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Mutations in GRM6 Cause Autosomal Recessive Congenital Stationary Night Blindness with a Distinctive Scotopic 15-Hz Flicker Electroretinogram


Zeitz, Christina; van Genderen, Maria; Neidhardt, John; Luhmann, Ulrich F O; Hoeben, Frank; Forster, Ursula; Wycisk, Katharina Agnes; Matyas, Gabor; Hoyng, Carel B; Riemslag, Frans; Meire, Francoise; Cremers, Frans P M; Berger, Wolfgang (2005). Mutations in GRM6 Cause Autosomal Recessive Congenital Stationary Night Blindness with a Distinctive Scotopic 15-Hz Flicker Electroretinogram. Investigative Ophthalmology & Visual Science, 46(11):4328-4335.

Abstract

PURPOSE: Congenital stationary night blindness (CSNB) is a group of nonprogressive retinal disorders characterized by impaired night vision that occurs in autosomal dominant, autosomal recessive, or X-linked forms. Autosomal recessive (ar)CSNB seems to be very rare. Mice lacking the metabotropic glutamate receptor 6 (Grm6) have a defect in signal transmission from the photoreceptors to ON-bipolar cells. In the current study, the human orthologue (GRM6) was screened as a likely candidate for arCSNB.

METHODS: arCSNB individuals of five families were screened for mutations in GRM6. Subsequently, they were examined with standard and 15-Hz flicker electroretinography (ERG). These recordings were compared with those of patients with X-linked CSNB1.

RESULTS: Affected individuals in three of five families carried either compound heterozygous or homozygous mutations in GRM6. Strikingly, all of them displayed a distinctive abnormality of the rod pathway signals on scotopic 15-Hz flicker ERG.

CONCLUSIONS: The novel profile identified in this study suggests the existence of more than two rod pathways. The distinctive ERG feature was not observed in patients with X-linked CSNB1 and additional affected individuals with unknown molecular defect. These observations will help to discriminate autosomal recessive from X-linked recessive cases by ERG and molecular genetic analysis.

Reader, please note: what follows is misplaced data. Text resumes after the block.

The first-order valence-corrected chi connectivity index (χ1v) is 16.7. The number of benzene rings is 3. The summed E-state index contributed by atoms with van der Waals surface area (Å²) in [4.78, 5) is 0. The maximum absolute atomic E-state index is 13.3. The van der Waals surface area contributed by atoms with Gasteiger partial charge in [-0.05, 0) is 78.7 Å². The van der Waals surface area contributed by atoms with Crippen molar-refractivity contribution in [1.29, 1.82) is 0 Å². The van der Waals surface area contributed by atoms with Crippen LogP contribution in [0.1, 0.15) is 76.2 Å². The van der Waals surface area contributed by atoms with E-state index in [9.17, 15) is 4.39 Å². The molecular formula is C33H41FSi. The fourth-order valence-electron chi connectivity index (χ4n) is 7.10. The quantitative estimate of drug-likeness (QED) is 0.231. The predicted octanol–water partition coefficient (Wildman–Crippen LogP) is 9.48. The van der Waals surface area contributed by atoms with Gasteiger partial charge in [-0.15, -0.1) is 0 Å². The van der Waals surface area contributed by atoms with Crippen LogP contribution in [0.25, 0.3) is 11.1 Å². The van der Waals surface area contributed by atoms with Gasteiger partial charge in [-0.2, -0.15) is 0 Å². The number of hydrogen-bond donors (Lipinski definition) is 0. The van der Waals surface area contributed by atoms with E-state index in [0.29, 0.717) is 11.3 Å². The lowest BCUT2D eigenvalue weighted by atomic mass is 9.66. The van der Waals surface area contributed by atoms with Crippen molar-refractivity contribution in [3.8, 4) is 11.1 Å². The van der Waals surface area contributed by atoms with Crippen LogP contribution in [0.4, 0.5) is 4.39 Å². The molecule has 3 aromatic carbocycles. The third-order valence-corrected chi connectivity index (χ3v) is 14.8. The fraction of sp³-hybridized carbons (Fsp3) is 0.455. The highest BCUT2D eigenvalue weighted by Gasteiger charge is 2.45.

Abstract

PURPOSE: Congenital stationary night blindness (CSNB) is a group of nonprogressive retinal disorders characterized by impaired night vision that occurs in autosomal dominant, autosomal recessive, or X-linked forms. Autosomal recessive (ar)CSNB seems to be very rare. Mice lacking the metabotropic glutamate receptor 6 (Grm6) have a defect in signal transmission from the photoreceptors to ON-bipolar cells. In the current study, the human orthologue (GRM6) was screened as a likely candidate for arCSNB.

METHODS: arCSNB individuals of five families were screened for mutations in GRM6. Subsequently, they were examined with standard and 15-Hz flicker electroretinography (ERG). These recordings were compared with those of patients with X-linked CSNB1.

RESULTS: Affected individuals in three of five families carried either compound heterozygous or homozygous mutations in GRM6. Strikingly, all of them displayed a distinctive abnormality of the rod pathway signals on scotopic 15-Hz flicker ERG.

CONCLUSIONS: The novel profile identified in this study suggests the existence of more than two rod pathways. The distinctive ERG feature was not observed in patients with X-linked CSNB1 and additional affected individuals with unknown molecular defect. These observations will help to discriminate autosomal recessive from X-linked recessive cases by ERG and molecular genetic analysis.

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Additional indexing

Item Type:Journal Article, refereed, original work
Communities & Collections:04 Faculty of Medicine > Institute of Medical Genetics
04 Faculty of Medicine > Institute of Medical Molecular Genetics
Dewey Decimal Classification:570 Life sciences; biology
610 Medicine & health
Scopus Subject Areas:Health Sciences > Ophthalmology
Life Sciences > Sensory Systems
Life Sciences > Cellular and Molecular Neuroscience
Uncontrolled Keywords:General Medicine, Genetics, Opthalmology
Language:English
Date:1 November 2005
Deposited On:19 Apr 2023 06:39
Last Modified:29 Apr 2024 01:37
Publisher:Association for Research in Vision and Ophthalmology
ISSN:0146-0404
OA Status:Closed
Publisher DOI:https://doi.org/10.1167/iovs.05-0526
PubMed ID:16249515